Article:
Higgs has just taken the witness stand.
Counsel: Now, Mr Higgs, you have been reading the Daily Post for how long?
Higgs: About 20 years.
Counsel: Have you noticed any changes in the Daily Post over those years?
Higgs: Yes. It has acquired a Property section, a Motoring section, a Jobs section, a Media section, an Appointments section, a Travel section, a Holiday section, an Education section, a Gardening section ...
Counsel: Just a moment, just a moment. What is the difference between a Jobs section and an Appointments section? They sound the same to me.
Higgs: Oh, they are, but one is downmarket and one is upmarket. The same with overseas sections; Holiday is downmarket and Travel is upmarket. Cars is down, Motoring is upmarket ...
Judge: Up which market?
Counsel: The marketplace of public taste, m'lud.
Judge: Ah. Has the public got any taste?
Counsel: No, my Lord.
Judge: I see. Carry on, and try to make it easier to understand.
Counsel: Now, all these sections which have sprouted in the Daily Post over the years, what do you do with them?
Higgs: I throw them away.
Counsel: Why cannot you use them for drawer-lining or fire- lighting?
Higgs: I cannot line drawers or light fires as fast as the Daily Post can produce sections.
Counsel: Hmm ... So what do you have left when you have thrown away the other sections? The news, surely?
Higgs: This used to be true. But there is no longer any news in the paper.
Counsel: What do you find instead?
Higgs: Columns of opinion. Columns of commentary. Letters from readers. Obituaries. Reports of sports events.
Counsel: Surely sports reports are news items?
Higgs: Occasionally. But most sports items are merely speculation about the future. "England have good chance in West Indies". "Ian Wright doubtful for big match". "`We can do it,' says Seve." It's not news. It's useless gazing into a clouded crystal ball. The main so-called news pages are the same. Blair pledges himself to reform. Dome is fine, says Mandelson. Hague accuses government of backsliding. All those things are reports of what people have said, not of things that have happened. It is very rare to find news even in a good paper. That is why I think newspapers should not be allowed to call themselves newspapers.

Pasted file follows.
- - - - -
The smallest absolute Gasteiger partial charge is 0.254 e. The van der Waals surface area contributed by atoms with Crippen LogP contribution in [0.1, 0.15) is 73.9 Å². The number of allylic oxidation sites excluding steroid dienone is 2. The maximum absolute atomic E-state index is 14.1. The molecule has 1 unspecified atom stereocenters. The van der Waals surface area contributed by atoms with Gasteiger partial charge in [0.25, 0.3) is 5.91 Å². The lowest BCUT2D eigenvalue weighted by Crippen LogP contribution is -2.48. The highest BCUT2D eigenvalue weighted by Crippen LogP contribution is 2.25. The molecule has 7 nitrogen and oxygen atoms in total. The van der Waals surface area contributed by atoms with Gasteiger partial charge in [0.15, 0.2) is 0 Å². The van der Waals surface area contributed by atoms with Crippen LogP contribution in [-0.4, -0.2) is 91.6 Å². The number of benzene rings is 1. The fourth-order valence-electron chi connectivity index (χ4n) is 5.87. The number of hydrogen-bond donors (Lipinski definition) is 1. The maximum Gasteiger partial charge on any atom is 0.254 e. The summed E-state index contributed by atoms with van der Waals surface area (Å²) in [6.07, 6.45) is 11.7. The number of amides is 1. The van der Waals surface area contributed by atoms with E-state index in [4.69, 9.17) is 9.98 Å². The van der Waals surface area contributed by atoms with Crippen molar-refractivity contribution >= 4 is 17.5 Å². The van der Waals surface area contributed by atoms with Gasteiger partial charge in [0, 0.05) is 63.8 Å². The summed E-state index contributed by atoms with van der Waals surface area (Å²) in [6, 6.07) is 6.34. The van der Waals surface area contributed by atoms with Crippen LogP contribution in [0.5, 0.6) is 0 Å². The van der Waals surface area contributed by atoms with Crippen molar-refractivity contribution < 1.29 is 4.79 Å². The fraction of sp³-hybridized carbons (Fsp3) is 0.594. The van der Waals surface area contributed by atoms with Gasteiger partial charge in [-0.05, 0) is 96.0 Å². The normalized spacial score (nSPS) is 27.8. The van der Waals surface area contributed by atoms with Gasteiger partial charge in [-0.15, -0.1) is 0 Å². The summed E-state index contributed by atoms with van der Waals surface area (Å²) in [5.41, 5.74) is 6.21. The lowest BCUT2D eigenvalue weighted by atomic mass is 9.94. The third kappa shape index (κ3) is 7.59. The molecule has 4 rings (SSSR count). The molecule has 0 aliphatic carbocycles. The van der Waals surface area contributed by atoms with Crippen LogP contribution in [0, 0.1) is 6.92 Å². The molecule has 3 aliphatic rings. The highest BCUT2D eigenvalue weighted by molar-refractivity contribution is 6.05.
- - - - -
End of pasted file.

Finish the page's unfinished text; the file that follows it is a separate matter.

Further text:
Counsel: All papers? Or just the Daily Post?
Higgs: Daily Post first. Rest later.
Judge: Mr Higgs ...
Higgs: Yes, m'lud?
Judge: I have been listening to this case with some attention, which is not a boast I often make, and an interesting question occurs to me. If this case ends in judgment for you against the Post, do you think it will be reported in the Post?
Higgs: No, my Lord. But I think it will be widely reported elsewhere.
Judge: The effect would be to damage the Post, would it not?
Higgs: Yes, I suppose so.
Judge: And drive its purchase price down?
Higgs: I am not intending to purchase the Post ...
Judge: Then what do you think should happen to it?
Higgs: Papers like the Post need a rethink, my Lord. New strategy, new ideas, new blood.
Judge: What kind of new blood?
Higgs: A new man with vision, perhaps, my Lord. From time to time a great man comes along who can change things. A Rothermere, a Murdoch, a Thomson, a Maxwell ... well, perhaps not a Maxwell.
Judge: And who would you nominate as such a man?
Higgs: Well, Richard Branson, perhaps ...?
Judge: Ah, yes. Mr Branson. He already has planes and trains, records and banks, I believe. Sooner or later such a man feels he needs a daily paper as well, does he not?
Higgs: I think he would make a very good newspaper proprietor ...
Judge: No doubt you do. But would it surprise you to learn that we judges have a list of things we are asked to look out for? And one of them is any court case which might be a disguised PR bid by Mr Branson, or any other man on the make, for a daily paper?
Higgs: But ...
Judge: But nothing! Case dismissed! See headline in tomorrow's Post: "Judge Rebuffs Branson In Court Outburst!" And the next case please ...